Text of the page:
The Lincoln brand has been in trouble for years. Lincoln models have been too similar to their Ford counterparts to make it as credible luxury cars, and no amount of cosmetics and feature enhancements have made them feel all that special. Ford's latest gambit is renaming its luxury division The Lincoln Motor Company. There needs to be more than a name-change to turn Lincoln's fortunes around. It will take product.
That brings us to the MKZ, the first outing for The Lincoln Motor Company and possibly a break-out for the brand. Yes, it's based on the latest Ford Fusion, but thankfully the Fusion is a really nice car with excellent handling characteristics. And the MKZ doesn't look like a Fusion. Styling is unique to this car, and the interior and instrument panel are wholly different from the Fusion's, as well. Interior space is on the smaller end of the mid-sized sedan spectrum, as with the Fusion. (See our Ford Fusion road tests.)
In size, proportions, and sophistication, the MKZ comes across like a very good European sedan. Based on preliminary tests, we find that it drives beautifully, like no other Lincoln before. It rides comfortably and that the cabin stays nice and quiet. The front seats are well-shaped and comfortable—possibly the best seats of any Ford product to date. The gauge cluster is easy to see, but instrument labels are so tiny that only the eagle-eyed younger buyers Lincoln craves will be able to make them out at a glance. (See our luxury car buying guide.)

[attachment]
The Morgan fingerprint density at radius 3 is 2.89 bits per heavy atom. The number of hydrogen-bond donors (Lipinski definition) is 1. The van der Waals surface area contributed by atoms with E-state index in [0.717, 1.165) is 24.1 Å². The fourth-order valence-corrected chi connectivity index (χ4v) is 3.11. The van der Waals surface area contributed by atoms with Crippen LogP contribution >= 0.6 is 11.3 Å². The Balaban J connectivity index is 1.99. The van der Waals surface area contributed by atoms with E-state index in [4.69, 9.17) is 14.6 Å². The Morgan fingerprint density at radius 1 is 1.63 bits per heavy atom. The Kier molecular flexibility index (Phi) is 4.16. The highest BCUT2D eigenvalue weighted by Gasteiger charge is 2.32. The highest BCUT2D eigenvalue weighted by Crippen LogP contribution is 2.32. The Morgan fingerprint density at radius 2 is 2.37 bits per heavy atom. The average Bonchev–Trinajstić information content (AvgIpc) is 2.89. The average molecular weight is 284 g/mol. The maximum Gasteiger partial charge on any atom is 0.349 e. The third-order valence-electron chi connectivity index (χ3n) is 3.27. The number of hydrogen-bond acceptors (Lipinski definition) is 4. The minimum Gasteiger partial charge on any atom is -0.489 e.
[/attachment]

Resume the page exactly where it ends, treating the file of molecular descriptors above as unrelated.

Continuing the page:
One feature of note is the gear selector, which is a column of buttons on the dash, just to the right of the steering wheel. Other standard features include LED headlights and tail lights and "drive control," a system that makes constant suspension adjustments to smooth out the ride. Aiding the hushed cabin is an active noise-cancellation system. Also standard is MyLincoln Touch, employing small touch buttons for audio, climate, and communications functions, and the Sync system for voice activation of those functions. We've never much liked MyLincoln Touch because the landing areas for the controls are too small and you have to take your eyes off the road to find just the right spots to hit.
Powertrains consist of either a 240-hp turbo four-cylinder or a 300-hp V6, both mated to a six-speed automatic transmission. Most MKZ buyers are expected to choose the four-cylinder. Front-wheel drive is standard; all-wheel drive is optional. There's also a hybrid version (front-wheel drive only); our equivalent Ford Fusion hybrid yielded an impressive 39 mpg overall.
Also available are a lane-keeping system that warns you if you're straying out of your lane; a blind-spot warning system; and cross-traffic alert, which warns you of oncoming cars when you're backing out of your driveway or parking space.
The Lincoln MKZ has a lot to offer. We'll see how it stacks up against its latest competition, such as the Lexus ES, when we buy one to test. For now, check out our first drive video below.